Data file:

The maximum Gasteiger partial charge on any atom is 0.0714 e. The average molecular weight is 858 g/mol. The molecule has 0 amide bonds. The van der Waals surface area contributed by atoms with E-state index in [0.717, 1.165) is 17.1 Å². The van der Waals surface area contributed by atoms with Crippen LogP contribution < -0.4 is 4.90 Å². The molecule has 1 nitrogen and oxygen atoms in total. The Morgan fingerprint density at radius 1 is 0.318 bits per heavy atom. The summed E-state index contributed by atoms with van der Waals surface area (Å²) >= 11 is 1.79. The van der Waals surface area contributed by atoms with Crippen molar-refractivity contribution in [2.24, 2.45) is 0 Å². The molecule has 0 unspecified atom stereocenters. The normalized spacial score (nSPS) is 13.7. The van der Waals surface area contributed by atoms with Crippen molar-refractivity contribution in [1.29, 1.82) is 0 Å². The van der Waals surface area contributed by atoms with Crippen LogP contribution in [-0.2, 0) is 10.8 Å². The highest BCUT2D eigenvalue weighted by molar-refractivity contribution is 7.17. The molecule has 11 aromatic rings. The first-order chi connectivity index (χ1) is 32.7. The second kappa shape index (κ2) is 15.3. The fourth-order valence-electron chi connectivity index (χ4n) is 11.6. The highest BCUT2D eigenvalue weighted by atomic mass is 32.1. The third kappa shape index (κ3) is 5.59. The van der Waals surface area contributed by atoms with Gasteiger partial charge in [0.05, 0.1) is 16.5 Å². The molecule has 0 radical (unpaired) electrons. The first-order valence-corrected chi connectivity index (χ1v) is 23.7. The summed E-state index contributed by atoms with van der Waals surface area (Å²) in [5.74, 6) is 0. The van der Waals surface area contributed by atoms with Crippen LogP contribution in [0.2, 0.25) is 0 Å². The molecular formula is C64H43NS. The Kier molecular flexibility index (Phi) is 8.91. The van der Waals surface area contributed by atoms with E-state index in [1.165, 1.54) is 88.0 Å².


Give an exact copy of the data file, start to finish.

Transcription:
The maximum Gasteiger partial charge on any atom is 0.0714 e. The average molecular weight is 858 g/mol. The molecule has 0 amide bonds. The van der Waals surface area contributed by atoms with E-state index in [0.717, 1.165) is 17.1 Å². The van der Waals surface area contributed by atoms with Crippen LogP contribution < -0.4 is 4.90 Å². The molecule has 1 nitrogen and oxygen atoms in total. The Morgan fingerprint density at radius 1 is 0.318 bits per heavy atom. The summed E-state index contributed by atoms with van der Waals surface area (Å²) >= 11 is 1.79. The van der Waals surface area contributed by atoms with Crippen molar-refractivity contribution in [2.24, 2.45) is 0 Å². The molecule has 0 unspecified atom stereocenters. The normalized spacial score (nSPS) is 13.7. The van der Waals surface area contributed by atoms with Crippen molar-refractivity contribution in [1.29, 1.82) is 0 Å². The van der Waals surface area contributed by atoms with Crippen LogP contribution in [-0.2, 0) is 10.8 Å². The highest BCUT2D eigenvalue weighted by molar-refractivity contribution is 7.17. The molecule has 11 aromatic rings. The first-order chi connectivity index (χ1) is 32.7. The second kappa shape index (κ2) is 15.3. The fourth-order valence-electron chi connectivity index (χ4n) is 11.6. The highest BCUT2D eigenvalue weighted by atomic mass is 32.1. The third kappa shape index (κ3) is 5.59. The van der Waals surface area contributed by atoms with Gasteiger partial charge in [0.05, 0.1) is 16.5 Å². The molecule has 0 radical (unpaired) electrons. The first-order valence-corrected chi connectivity index (χ1v) is 23.7. The summed E-state index contributed by atoms with van der Waals surface area (Å²) in [5.74, 6) is 0. The van der Waals surface area contributed by atoms with Crippen LogP contribution in [0.2, 0.25) is 0 Å². The molecular formula is C64H43NS. The Kier molecular flexibility index (Phi) is 8.91. The van der Waals surface area contributed by atoms with E-state index in [1.165, 1.54) is 88.0 Å².